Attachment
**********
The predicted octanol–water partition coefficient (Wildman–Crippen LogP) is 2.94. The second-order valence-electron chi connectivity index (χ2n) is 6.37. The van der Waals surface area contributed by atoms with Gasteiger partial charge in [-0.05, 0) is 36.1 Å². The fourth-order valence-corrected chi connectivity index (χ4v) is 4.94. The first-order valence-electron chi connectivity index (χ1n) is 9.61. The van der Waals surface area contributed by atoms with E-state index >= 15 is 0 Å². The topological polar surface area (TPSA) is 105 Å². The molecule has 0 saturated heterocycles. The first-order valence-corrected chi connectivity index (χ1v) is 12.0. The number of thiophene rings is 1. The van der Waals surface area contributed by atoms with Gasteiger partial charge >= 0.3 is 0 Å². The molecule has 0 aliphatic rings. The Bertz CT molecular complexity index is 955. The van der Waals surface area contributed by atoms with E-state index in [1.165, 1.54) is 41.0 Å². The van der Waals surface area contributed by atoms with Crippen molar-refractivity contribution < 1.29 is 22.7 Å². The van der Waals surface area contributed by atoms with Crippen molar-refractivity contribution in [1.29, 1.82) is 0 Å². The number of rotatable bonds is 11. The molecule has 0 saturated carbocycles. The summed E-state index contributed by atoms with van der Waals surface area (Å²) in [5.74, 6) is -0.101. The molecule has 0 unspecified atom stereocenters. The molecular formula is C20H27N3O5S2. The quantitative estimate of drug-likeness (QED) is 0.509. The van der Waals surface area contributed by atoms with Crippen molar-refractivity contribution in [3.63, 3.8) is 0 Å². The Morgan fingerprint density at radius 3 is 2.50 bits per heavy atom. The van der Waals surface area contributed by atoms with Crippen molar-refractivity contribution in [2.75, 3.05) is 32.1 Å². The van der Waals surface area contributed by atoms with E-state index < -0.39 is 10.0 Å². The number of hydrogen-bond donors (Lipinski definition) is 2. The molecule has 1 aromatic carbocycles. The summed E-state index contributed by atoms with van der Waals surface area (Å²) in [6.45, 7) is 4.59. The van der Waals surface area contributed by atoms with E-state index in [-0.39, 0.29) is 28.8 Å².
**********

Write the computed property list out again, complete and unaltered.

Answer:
The predicted octanol–water partition coefficient (Wildman–Crippen LogP) is 2.94. The second-order valence-electron chi connectivity index (χ2n) is 6.37. The van der Waals surface area contributed by atoms with Gasteiger partial charge in [-0.05, 0) is 36.1 Å². The fourth-order valence-corrected chi connectivity index (χ4v) is 4.94. The first-order valence-electron chi connectivity index (χ1n) is 9.61. The van der Waals surface area contributed by atoms with E-state index >= 15 is 0 Å². The topological polar surface area (TPSA) is 105 Å². The molecule has 0 saturated heterocycles. The first-order valence-corrected chi connectivity index (χ1v) is 12.0. The number of thiophene rings is 1. The van der Waals surface area contributed by atoms with Gasteiger partial charge >= 0.3 is 0 Å². The molecule has 0 aliphatic rings. The Bertz CT molecular complexity index is 955. The van der Waals surface area contributed by atoms with E-state index in [1.165, 1.54) is 41.0 Å². The van der Waals surface area contributed by atoms with Crippen molar-refractivity contribution < 1.29 is 22.7 Å². The van der Waals surface area contributed by atoms with Crippen molar-refractivity contribution in [1.29, 1.82) is 0 Å². The number of rotatable bonds is 11. The molecule has 0 saturated carbocycles. The summed E-state index contributed by atoms with van der Waals surface area (Å²) in [5.74, 6) is -0.101. The molecule has 0 unspecified atom stereocenters. The molecular formula is C20H27N3O5S2. The quantitative estimate of drug-likeness (QED) is 0.509. The van der Waals surface area contributed by atoms with Crippen molar-refractivity contribution in [3.63, 3.8) is 0 Å². The Morgan fingerprint density at radius 3 is 2.50 bits per heavy atom. The van der Waals surface area contributed by atoms with Crippen molar-refractivity contribution in [2.75, 3.05) is 32.1 Å². The van der Waals surface area contributed by atoms with E-state index < -0.39 is 10.0 Å². The number of hydrogen-bond donors (Lipinski definition) is 2. The molecule has 1 aromatic carbocycles. The summed E-state index contributed by atoms with van der Waals surface area (Å²) in [6.45, 7) is 4.59. The van der Waals surface area contributed by atoms with E-state index in [-0.39, 0.29) is 28.8 Å².